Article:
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5 ways to boost engagement on Facebook

Boost Facebook engagement and get more attention for your music

With organic reach declining as a result of more content being shared, Facebook is largely becoming a pay to play platform.

While this makes it harder to reach your fans without using advertising, don’t be too quick to give up on Facebook as a marketing channel for your music.  Facebook is the most popular social network, with nearly 2 billion users, and it’s still possible to increase the effectiveness of your Facebook page by focusing on engagement. 

Here are 5 things you can do to boost Facebook engagement.

Use these social media post ideas to promote your music and get more Facebook engagement:

Show Your Personality

People relate to other people. That’s a simple fact and a big factor that goes into your Facebook engagement. (And a big reason why major brands have a hard time relating to an audience on a deeper level)

So when you post, try to talk in your own voice. This may be challenging at first as you get used to communicating through short social updates, but it will become more natural the more you work at it.

As a simple way to check yourself, try actually reading out your posts and asking yourself objectively, “Is this something I would actually say?”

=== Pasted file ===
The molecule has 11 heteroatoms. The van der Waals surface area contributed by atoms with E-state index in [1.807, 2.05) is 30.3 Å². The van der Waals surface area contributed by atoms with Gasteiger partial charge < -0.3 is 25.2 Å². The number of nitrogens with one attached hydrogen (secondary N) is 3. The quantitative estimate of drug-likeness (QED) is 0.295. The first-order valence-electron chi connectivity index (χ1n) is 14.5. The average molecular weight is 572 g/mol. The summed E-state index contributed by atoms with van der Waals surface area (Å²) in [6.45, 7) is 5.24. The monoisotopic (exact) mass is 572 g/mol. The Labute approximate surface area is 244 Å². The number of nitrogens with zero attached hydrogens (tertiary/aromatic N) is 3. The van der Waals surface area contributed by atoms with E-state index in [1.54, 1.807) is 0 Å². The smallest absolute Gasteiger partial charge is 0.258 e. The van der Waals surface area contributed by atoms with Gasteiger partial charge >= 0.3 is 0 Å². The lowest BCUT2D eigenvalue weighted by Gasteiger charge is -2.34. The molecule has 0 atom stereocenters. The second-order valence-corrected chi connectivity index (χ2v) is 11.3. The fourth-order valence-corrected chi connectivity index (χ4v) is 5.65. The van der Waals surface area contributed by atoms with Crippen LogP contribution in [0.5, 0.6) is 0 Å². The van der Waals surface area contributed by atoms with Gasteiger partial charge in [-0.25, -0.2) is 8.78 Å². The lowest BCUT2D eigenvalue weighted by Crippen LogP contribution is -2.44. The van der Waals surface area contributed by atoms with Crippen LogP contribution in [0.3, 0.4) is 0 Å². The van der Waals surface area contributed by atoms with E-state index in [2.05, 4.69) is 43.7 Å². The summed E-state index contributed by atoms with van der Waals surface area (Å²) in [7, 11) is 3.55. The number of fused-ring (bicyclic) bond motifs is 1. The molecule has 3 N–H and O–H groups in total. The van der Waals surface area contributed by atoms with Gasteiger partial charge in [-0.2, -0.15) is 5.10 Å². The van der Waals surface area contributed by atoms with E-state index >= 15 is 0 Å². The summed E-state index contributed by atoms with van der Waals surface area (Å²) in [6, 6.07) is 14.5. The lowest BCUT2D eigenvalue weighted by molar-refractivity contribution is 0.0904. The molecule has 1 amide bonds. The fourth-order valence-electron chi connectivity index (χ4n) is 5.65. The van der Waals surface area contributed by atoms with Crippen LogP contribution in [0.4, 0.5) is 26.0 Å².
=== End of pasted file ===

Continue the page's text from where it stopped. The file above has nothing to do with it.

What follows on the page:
And don’t be afraid to be polarizing! A lot of people lose their voice and are afraid to speak their mind on the internet for fear of rejection. Now, I’m not saying you have to take major stands on big world issues, but let the little quirks in your personality show.

So maybe you’re a punk rocker with rebellious, high energy, anti-establishment views. Or maybe you’re a singer-songwriter who’s also really into geek culture. Don’t be afraid to let that out on social media from time to time.

Some people may not get where you’re coming from, but some will! And that connection that goes beyond just the music is what will help solidify the artist-fan relationship

Ask Questions

Asking questions and using fill in the blank posts (or even funny Mad-libs style posts) are great ways to get people to up your Facebook engagement.

Why does this work? For the most part, a direct question elicits a response much more than a statement.

I’ve noticed myself that when I post questions on my own Facebook page, friends and followers of New Artist Model are more likely to like and respond to it, often with a great amount of detail, which leads to even more responses.

Here are some questions and fill in the blank posts you can try that could be easily adapted to any audience